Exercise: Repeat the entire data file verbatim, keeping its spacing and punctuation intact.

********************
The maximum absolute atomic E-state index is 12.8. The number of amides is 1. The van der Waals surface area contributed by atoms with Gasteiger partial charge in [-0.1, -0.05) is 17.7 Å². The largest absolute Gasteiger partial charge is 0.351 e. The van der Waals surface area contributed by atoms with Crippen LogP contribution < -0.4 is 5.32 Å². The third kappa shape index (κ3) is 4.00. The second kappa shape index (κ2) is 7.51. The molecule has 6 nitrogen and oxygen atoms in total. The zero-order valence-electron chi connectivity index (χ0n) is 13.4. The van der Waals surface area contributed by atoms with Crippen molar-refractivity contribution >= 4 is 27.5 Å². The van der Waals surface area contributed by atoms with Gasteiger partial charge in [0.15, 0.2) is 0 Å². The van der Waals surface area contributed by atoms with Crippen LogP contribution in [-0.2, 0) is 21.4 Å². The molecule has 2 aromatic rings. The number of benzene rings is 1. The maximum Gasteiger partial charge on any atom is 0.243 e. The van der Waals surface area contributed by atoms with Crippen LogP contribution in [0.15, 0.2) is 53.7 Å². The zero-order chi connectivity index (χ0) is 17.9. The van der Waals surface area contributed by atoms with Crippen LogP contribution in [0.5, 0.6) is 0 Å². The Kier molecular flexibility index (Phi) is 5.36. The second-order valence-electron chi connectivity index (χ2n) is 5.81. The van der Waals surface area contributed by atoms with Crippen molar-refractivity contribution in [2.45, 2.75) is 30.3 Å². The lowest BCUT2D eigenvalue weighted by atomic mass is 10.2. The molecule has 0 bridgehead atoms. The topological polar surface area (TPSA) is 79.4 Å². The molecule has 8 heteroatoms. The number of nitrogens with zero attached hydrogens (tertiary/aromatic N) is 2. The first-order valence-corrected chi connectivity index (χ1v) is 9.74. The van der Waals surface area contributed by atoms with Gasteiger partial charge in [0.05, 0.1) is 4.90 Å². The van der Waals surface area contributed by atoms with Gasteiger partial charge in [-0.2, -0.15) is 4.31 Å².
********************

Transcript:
The maximum absolute atomic E-state index is 12.8. The number of amides is 1. The van der Waals surface area contributed by atoms with Gasteiger partial charge in [-0.1, -0.05) is 17.7 Å². The largest absolute Gasteiger partial charge is 0.351 e. The van der Waals surface area contributed by atoms with Crippen LogP contribution < -0.4 is 5.32 Å². The third kappa shape index (κ3) is 4.00. The second kappa shape index (κ2) is 7.51. The molecule has 6 nitrogen and oxygen atoms in total. The zero-order valence-electron chi connectivity index (χ0n) is 13.4. The van der Waals surface area contributed by atoms with Crippen molar-refractivity contribution >= 4 is 27.5 Å². The van der Waals surface area contributed by atoms with Gasteiger partial charge in [0.15, 0.2) is 0 Å². The van der Waals surface area contributed by atoms with Crippen LogP contribution in [-0.2, 0) is 21.4 Å². The molecule has 2 aromatic rings. The number of benzene rings is 1. The maximum Gasteiger partial charge on any atom is 0.243 e. The van der Waals surface area contributed by atoms with Crippen LogP contribution in [0.15, 0.2) is 53.7 Å². The zero-order chi connectivity index (χ0) is 17.9. The van der Waals surface area contributed by atoms with Crippen LogP contribution in [0.5, 0.6) is 0 Å². The Kier molecular flexibility index (Phi) is 5.36. The second-order valence-electron chi connectivity index (χ2n) is 5.81. The van der Waals surface area contributed by atoms with Crippen molar-refractivity contribution in [2.45, 2.75) is 30.3 Å². The lowest BCUT2D eigenvalue weighted by atomic mass is 10.2. The molecule has 0 bridgehead atoms. The topological polar surface area (TPSA) is 79.4 Å². The molecule has 8 heteroatoms. The number of nitrogens with zero attached hydrogens (tertiary/aromatic N) is 2. The first-order valence-corrected chi connectivity index (χ1v) is 9.74. The van der Waals surface area contributed by atoms with Gasteiger partial charge in [0.05, 0.1) is 4.90 Å². The van der Waals surface area contributed by atoms with Gasteiger partial charge in [-0.2, -0.15) is 4.31 Å².